Seems Mr. Snyder is already counting this election in the bag, and has summoned up the usual Lansing suspects to fill him in on how this budget stuff all works. And since he refuses to raise revenue - it just might be time to have a big 'ol Michigan sale. First, we take care of those pesky state employees...
In the discussion about reducing the deficit the idea of cutting the benefits of state workers was on the table. The head of the Senate budget office says that needs to be debated.
"We have high levels, relatively, high levels of government compensation that I and many others have benefited from, but is that sustainable under the economic realities of the state?" said Gary Olson, Senate Fiscal Agency.
Another item on the table was privatization of the lottery, the Mackinac Bridge and the freeway system. In the roundtable session Snyder did not tip his hand on what he would do, but it was clear to participants that he did not want to raise taxes. So that means, if elected, he will propose a budget with $1.6 billion in cuts or 20% of the overall state budget. Mr. Olson concedes drafting such a plan is the easy part.
Hat tip to Skubick for breaking this story at WLNS, and he repeats it again today on his blog.
The answer is you could find the buyers, but the ultimate question is, would you want to unload these historical assets in order to make a quick buck?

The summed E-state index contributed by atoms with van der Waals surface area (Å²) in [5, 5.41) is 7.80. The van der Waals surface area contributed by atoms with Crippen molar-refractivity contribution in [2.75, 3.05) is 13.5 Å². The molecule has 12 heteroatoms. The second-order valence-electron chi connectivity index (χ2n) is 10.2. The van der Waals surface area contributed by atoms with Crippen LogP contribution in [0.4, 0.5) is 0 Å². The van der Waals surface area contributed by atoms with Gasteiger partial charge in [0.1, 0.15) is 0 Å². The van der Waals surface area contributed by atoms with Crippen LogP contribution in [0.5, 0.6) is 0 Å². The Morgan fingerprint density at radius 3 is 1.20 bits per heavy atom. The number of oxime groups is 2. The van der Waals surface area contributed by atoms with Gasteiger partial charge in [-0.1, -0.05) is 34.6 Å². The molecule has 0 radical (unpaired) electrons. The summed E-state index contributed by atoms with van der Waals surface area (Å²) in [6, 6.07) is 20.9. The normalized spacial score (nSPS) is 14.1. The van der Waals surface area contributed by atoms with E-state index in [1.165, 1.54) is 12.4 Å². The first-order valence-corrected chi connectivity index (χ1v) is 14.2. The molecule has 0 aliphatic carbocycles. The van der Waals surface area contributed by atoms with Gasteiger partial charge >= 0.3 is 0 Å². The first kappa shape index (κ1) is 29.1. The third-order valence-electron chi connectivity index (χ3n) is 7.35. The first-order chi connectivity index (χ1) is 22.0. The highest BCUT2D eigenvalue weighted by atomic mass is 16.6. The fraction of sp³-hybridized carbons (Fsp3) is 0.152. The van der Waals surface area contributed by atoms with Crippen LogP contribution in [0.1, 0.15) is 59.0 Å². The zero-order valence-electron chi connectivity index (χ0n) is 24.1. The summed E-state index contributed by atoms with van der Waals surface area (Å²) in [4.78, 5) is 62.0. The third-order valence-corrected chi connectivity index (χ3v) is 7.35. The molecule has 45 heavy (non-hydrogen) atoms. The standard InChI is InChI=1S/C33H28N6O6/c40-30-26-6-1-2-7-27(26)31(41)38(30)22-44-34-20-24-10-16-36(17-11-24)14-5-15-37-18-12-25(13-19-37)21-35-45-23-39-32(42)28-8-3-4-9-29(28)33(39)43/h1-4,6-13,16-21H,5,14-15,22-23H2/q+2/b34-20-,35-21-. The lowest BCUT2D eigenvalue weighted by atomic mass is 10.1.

The chief bean counter for the Michigan Senate suggests leaving the "For Sale" sign in the garage until more data is available. Gary Olson reports other states have gone this route. Indiana recently auctioned off its freeway system. Olson says it may be a "one time" money maker but long term, the state could actually lose revenue.
The tolls have doubled in Indiana in the past few years. Literally twice as much now to travel on through to Chicago since they sold them off. Privatization of services is just another example of a back-door tax increase - you will pay, and most of the time you end up paying more than you would have had they simply just raised taxes. The asset is then lost to the state. The Michigan lottery brings in over $700 million to the schools, how would you replace that funding in the future?
And weren't we done with these "one-time" solutions for budget problems? Must be OKIYAR.